The Shortest Day of the Year

We left Lorne late, forgetting how bad the coastal road was, and it took us hours to get back to the highway. When we were almost back in Melbourne, driving late down one of the lightless roads, Noah and I traded places and I took over the driving. White poles blinked up at us as we passed them and there was plenty of road kill to dodge at the edges. Chloe rode shotgun. The others were passed out across the back seat: Jess and Noah cuddled under a sleeping bag with their seatbelts off; Mel propped against the window like a rag doll.
‘Have you got anything we haven't already heard forty times?’ Chloe was sifting through my music again. The iPhone clacked as she tried to find something new; the only other sound was the occasional passing car. ‘Aha! This is great.’ She plugged it back into the audio jack and the car was filled with Rumours. ‘Wow, man, never took you for a Fleetwood Mac kind of guy,’ she said, nodding to the beat.
Suddenly I was 14 again, back in our kitchen at Greeves Street. There was something bubbling on the stove – pasta sauce or casserole maybe – and the music and the smell of food filled the room. Stevie Nicks was on the stereo and my parents were singing all the words, confident in the way that comes from hearing a song a million times. Dad was stirring the tomato sauce, then he stopped and grabbed hold of Mum, and was whirling her around the room, her bright scarf covering the patchy, cropped hair falling undone over her shoulders, her skinny arms keeping time with the music. She was laughing and laughing. I was still in my school uniform, sitting at the kitchen table, homework in front of me. But instead of looking at my algebra I was watching my parents being happy together.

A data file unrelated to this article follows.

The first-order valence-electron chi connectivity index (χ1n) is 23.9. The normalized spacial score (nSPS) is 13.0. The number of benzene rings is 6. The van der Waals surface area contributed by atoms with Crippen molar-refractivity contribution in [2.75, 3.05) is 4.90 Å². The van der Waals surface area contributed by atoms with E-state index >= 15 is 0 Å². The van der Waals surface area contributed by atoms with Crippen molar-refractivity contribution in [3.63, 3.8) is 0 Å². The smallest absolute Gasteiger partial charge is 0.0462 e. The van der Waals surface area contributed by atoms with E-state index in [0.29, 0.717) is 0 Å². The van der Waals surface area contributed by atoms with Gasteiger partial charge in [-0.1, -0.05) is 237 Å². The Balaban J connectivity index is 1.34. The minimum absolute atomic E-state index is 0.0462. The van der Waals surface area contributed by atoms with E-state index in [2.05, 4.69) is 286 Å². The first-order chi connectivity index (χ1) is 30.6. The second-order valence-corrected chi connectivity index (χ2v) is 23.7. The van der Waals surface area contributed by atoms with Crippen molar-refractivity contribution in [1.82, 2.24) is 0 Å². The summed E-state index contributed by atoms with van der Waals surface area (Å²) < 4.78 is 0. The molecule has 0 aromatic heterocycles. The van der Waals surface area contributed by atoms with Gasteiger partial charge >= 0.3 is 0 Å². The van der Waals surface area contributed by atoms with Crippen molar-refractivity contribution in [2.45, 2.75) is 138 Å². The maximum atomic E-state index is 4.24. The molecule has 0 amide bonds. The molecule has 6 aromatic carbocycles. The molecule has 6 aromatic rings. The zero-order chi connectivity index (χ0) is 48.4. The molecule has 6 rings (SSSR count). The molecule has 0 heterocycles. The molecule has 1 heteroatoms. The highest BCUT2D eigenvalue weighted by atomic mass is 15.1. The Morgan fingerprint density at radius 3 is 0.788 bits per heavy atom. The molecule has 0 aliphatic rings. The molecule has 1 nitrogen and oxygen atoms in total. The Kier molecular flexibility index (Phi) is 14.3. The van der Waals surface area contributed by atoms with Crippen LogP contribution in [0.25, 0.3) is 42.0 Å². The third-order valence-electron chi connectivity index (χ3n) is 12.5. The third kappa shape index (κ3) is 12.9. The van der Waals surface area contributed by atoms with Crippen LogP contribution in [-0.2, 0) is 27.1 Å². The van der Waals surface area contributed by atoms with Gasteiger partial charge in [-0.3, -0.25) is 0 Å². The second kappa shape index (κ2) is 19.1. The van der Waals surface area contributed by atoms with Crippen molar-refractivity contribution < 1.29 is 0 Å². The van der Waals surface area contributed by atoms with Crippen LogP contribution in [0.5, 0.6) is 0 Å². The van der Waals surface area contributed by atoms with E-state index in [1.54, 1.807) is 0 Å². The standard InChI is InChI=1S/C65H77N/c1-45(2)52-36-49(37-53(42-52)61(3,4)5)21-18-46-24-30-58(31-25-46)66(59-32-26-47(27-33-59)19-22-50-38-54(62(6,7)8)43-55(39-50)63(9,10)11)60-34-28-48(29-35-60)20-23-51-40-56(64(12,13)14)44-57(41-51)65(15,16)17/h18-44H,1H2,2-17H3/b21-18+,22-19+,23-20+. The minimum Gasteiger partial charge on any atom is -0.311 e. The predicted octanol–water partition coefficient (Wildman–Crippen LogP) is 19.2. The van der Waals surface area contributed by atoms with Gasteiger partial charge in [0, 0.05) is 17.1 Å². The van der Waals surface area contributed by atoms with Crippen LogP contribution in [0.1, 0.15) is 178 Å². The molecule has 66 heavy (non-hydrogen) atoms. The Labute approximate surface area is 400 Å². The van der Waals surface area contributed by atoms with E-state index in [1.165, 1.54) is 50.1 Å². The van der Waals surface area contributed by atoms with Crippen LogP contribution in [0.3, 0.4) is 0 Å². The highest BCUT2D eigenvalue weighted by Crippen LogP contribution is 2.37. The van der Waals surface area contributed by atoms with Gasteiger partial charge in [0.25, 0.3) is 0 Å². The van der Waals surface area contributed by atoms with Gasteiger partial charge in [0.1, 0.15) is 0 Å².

‘My mum used to love this song,’ I said to Chloe, back in real life, my eyes fixed on the road ahead. I didn't mention that I hadn't listened to it since she died, or that hearing it now was almost breaking me, but it must have been clear from my voice.
And Chloe asked as we drove the long dark road, ‘What was she like?’
Not ‘How did she die?’ That was what most people asked when I finally gave them an in to mention Mum. In the three and a half years since Mum died, no one had ever actually asked me what she was like. The way she died had defined her; all people wanted to hear, if they wanted to hear anything at all, was what happened. But when I thought of Mum, I didn't think of her dying. I thought of her spinning around the kitchen, dancing with a wine glass filled with lime cordial in her hand, laughing as my dad took hold of her waist. I thought of the person she had been – and that was what Chloe wanted to know.
So I told her: ‘She used to dance with my dad in the kitchen.’
And Chloe laughed. ‘That is awesome,’ she said. ‘That is so awesome.’